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Setting personal reading goals | Building Your Library | 3-5, 6-8, 9-10, 11-12

Student Objective

Students will be able to:
1. set personal reading goals
2. reflect and share insights and interest in various texts
3. visually track progress toward a set goal


This instructional idea can span various lengths of time. Students will be setting and tracking individual reading goals, so this can be set up as a year-long activity, or take place over a shorter amount of time in a reading “sprint”. Please adapt based on unique classroom needs!

Step 1: Setting a reading goal

Instruct students to individually set a goal of reading a certain number of texts (e.g., online articles, young adult literature, short stories, etc.) over a period of time (e.g., a month, semester, or school year). Inform students they will be tracking their progress and enjoyment of each text. Introduce students to the reading log EdTech the class will utlize to track their progress. We recommend either of the following options:

Biblionasium: Teachers can create a class for their students to join. Students can then use the website as a place to log the texts they read as well as make suggestions to their classmates.

My Weekly Reading Log: Students can copy this reading log made in Google Slides to their Google Drive and then use to it record the books they read along with additional information.

Step 2: Tracking student progress

In the reading log, students write an entry for each text that includes a citation for the text and their review of it, which includes what they liked and did not like about the text. By reviewing the texts after they read them, students can look back and see which texts they enjoyed, which may increase their motivation to meet their reading goal!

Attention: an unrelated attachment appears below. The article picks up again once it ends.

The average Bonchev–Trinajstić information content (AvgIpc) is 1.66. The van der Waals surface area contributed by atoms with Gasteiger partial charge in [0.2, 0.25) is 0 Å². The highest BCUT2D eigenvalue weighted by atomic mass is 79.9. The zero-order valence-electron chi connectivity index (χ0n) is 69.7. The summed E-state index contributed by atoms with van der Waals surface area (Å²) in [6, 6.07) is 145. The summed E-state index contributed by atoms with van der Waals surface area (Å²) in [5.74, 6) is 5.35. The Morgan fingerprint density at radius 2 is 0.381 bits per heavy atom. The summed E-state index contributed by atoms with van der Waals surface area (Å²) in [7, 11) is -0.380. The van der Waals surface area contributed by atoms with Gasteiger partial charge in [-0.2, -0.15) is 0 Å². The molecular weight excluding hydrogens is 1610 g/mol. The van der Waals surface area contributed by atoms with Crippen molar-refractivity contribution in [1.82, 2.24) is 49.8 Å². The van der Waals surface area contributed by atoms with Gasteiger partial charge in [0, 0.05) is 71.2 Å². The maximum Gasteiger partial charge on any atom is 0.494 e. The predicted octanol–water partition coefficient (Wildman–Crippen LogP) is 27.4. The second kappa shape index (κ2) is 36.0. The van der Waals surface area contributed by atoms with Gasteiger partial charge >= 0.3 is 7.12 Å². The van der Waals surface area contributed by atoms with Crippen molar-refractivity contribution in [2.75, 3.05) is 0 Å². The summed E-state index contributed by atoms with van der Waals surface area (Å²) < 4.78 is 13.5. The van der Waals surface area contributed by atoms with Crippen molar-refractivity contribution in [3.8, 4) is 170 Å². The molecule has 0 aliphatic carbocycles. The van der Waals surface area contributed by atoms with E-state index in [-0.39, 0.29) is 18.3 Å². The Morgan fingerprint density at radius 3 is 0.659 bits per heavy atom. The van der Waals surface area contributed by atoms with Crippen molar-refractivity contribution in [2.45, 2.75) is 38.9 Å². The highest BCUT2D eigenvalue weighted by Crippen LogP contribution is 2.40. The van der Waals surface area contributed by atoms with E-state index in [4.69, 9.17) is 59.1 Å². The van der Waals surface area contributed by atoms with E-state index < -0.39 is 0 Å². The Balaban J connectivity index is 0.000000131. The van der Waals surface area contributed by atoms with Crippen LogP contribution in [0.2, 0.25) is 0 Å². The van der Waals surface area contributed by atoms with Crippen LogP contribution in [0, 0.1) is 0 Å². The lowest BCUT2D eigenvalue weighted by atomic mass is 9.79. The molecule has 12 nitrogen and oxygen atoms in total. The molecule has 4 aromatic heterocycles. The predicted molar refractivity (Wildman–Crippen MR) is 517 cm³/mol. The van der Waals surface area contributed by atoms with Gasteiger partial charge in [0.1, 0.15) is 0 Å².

Teachers can instruct students to use the following resources to find texts to read to meet their goals:

Lexile Find a Book: Teachers can direct students to this resource to help them locate books that are on their reading level and match their interests.
Student News Daily: Students can browse this website to locate articles of interest, as an alternative to reading books.

Step 3: Sharing and reflecting

Teachers can review the students’ reading logs and have mini-conferences with them about their reading progress and reviews. Teachers can also set aside class time for students to share their favorite texts with their classmates.


This instructional idea has students set their own reading goal, which includes how much they will read along with the type(s) of texts they will read. Students will then leverage technology for keeping their log that they can share with their teacher and/or classmates.

EdTech used in this activity:

Google Slides

Alternative Ed Tech you could use:

Student News Daily, My Weekly Reading Log, Lexile Find a Book, Biblionasium